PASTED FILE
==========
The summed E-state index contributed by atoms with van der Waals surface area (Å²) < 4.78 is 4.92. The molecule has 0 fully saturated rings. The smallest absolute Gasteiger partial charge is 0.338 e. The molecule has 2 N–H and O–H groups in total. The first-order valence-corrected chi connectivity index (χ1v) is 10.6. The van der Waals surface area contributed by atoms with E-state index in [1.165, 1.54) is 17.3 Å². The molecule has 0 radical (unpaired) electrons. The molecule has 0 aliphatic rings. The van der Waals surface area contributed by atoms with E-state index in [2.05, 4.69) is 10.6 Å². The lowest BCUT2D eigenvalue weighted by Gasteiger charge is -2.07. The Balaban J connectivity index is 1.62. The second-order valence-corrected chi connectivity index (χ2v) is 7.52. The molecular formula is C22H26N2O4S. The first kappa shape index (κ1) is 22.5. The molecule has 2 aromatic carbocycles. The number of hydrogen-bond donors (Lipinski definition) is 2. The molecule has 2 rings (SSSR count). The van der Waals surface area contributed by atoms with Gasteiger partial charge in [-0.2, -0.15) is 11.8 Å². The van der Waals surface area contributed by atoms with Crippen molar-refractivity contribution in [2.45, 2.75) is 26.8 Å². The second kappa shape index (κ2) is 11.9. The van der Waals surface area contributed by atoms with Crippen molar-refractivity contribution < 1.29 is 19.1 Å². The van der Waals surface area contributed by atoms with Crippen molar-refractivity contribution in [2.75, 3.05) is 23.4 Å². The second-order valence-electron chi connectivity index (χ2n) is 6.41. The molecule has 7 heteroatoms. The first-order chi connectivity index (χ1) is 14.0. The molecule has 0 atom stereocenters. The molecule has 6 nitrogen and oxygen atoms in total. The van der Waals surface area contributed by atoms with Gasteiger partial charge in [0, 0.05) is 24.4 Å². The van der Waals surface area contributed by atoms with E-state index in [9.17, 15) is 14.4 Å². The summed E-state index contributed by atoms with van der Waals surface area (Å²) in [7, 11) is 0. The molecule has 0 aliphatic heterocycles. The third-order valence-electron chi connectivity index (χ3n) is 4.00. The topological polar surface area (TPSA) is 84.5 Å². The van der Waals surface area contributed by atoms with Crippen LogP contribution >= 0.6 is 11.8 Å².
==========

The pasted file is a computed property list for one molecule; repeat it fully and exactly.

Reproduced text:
The summed E-state index contributed by atoms with van der Waals surface area (Å²) < 4.78 is 4.92. The molecule has 0 fully saturated rings. The smallest absolute Gasteiger partial charge is 0.338 e. The molecule has 2 N–H and O–H groups in total. The first-order valence-corrected chi connectivity index (χ1v) is 10.6. The van der Waals surface area contributed by atoms with E-state index in [1.165, 1.54) is 17.3 Å². The molecule has 0 radical (unpaired) electrons. The molecule has 0 aliphatic rings. The van der Waals surface area contributed by atoms with E-state index in [2.05, 4.69) is 10.6 Å². The lowest BCUT2D eigenvalue weighted by Gasteiger charge is -2.07. The Balaban J connectivity index is 1.62. The second-order valence-corrected chi connectivity index (χ2v) is 7.52. The molecular formula is C22H26N2O4S. The first kappa shape index (κ1) is 22.5. The molecule has 2 aromatic carbocycles. The number of hydrogen-bond donors (Lipinski definition) is 2. The molecule has 2 rings (SSSR count). The van der Waals surface area contributed by atoms with Gasteiger partial charge in [-0.2, -0.15) is 11.8 Å². The van der Waals surface area contributed by atoms with Crippen molar-refractivity contribution in [2.45, 2.75) is 26.8 Å². The second kappa shape index (κ2) is 11.9. The van der Waals surface area contributed by atoms with Crippen molar-refractivity contribution < 1.29 is 19.1 Å². The van der Waals surface area contributed by atoms with Crippen molar-refractivity contribution in [2.75, 3.05) is 23.4 Å². The second-order valence-electron chi connectivity index (χ2n) is 6.41. The molecule has 7 heteroatoms. The first-order chi connectivity index (χ1) is 14.0. The molecule has 0 atom stereocenters. The molecule has 6 nitrogen and oxygen atoms in total. The van der Waals surface area contributed by atoms with Gasteiger partial charge in [0, 0.05) is 24.4 Å². The van der Waals surface area contributed by atoms with E-state index in [9.17, 15) is 14.4 Å². The summed E-state index contributed by atoms with van der Waals surface area (Å²) in [7, 11) is 0. The molecule has 0 aliphatic heterocycles. The third-order valence-electron chi connectivity index (χ3n) is 4.00. The topological polar surface area (TPSA) is 84.5 Å². The van der Waals surface area contributed by atoms with Crippen LogP contribution >= 0.6 is 11.8 Å².